The Dutch philosopher Benedict Spinoza (1632–1677), the ‘philosopher of psychoanalysis’, studied the way we function mentally and talked about the ‘not-conscious’, a place where ‘mere imaginings and mere fantasies may have consequences comparable to those of perceptions of reality’, a place where ‘confused and inadequate ideas’ seem to operate and where ‘passive emotions may be due to processes of associations, and ideas may be determined by other ideas of which the mind is not aware’ (Emotion, thoughts and therapy: a study of Hume and Spinoza, 1977, volume 2, p149).
A summary of the ideas above was proffered by German philosopher Eduard von Hartman (1842–1906) who acknowledged that ‘many philosophers of time past possessed an unconscious idea of the unconscious to which they gave different names’. (The Unconscious in Philosophy and French and European Literature, Fernand Vial, Dan T Valahu, 2009, p33).
Freud’s major work focused on demonstrating how unacceptable thoughts and feelings are repressed into the unconscious and that from there they continue actively to influence our life. Freud believed that the unconscious was acquired along with language, in other words that we were not born with it.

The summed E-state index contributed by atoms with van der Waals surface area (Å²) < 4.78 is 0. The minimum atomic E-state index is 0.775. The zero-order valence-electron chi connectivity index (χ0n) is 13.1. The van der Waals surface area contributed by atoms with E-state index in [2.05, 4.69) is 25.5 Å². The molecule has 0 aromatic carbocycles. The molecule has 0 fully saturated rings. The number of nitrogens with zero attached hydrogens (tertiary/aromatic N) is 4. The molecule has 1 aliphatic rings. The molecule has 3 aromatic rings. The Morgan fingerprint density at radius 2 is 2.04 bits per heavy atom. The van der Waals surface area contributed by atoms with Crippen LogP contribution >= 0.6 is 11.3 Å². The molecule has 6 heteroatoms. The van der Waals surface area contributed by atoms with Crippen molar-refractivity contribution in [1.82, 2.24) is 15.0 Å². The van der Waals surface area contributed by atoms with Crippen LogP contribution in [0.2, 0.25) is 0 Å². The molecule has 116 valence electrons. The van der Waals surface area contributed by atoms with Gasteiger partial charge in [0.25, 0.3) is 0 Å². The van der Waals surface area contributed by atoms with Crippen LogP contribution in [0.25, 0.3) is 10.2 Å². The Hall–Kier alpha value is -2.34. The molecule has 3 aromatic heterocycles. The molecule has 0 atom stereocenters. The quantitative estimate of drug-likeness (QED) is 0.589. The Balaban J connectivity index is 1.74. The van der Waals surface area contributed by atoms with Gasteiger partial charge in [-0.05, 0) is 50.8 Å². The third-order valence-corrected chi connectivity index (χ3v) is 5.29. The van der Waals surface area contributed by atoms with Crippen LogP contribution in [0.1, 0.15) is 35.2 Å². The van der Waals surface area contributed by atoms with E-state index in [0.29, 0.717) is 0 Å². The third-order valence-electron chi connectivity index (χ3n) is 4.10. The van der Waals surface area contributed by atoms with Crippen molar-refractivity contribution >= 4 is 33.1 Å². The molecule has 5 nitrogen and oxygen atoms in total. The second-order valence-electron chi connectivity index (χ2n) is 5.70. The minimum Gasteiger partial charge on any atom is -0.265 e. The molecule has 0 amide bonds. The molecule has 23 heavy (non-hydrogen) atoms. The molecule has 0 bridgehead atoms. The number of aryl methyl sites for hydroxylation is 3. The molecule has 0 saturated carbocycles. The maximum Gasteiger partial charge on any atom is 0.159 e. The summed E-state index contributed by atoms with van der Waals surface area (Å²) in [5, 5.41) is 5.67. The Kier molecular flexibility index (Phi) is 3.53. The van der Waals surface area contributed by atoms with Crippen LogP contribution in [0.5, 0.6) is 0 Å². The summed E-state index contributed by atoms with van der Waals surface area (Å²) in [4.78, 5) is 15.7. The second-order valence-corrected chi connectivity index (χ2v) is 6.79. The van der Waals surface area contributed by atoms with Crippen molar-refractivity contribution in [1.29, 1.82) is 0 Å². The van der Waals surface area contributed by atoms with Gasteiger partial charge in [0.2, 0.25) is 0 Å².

Two major new ways of thinking emerged when Swiss psychiatrist and student of Freud, Carl Jung (1875-1961) took a new path with his views on the unconscious. On the one hand he followed Freudian ways of thinking and psychotherapies, and worked with those early-acquired repressed thoughts to treat patients, and on the other hand, Jung and his followers work with an innate form of the unconscious.
Jungian psychotherapies recognise a natural unconscious that exists before language is acquired, and they also maintain the existence of a collective unconscious.
While Jung was a follower of Freud, he differed in seeing the unconscious existing on two levels: the ‘personal unconscious’ (a person’s repressed, forgotten or ignored experiences), and a deeper level, the ‘collective unconscious’ (a ‘storehouse of latent memory traces inherited from man’s ancestral past’).
Jung followed the evolution of man, a theory which, like Darwin’s theory of evolution (and in common with some ancient mythology) believed that everyone has two levels of unconscious and that all human beings have the ability to tap into this collective unconscious. (http://www.psychoheresy-aware.org/jungleg.html).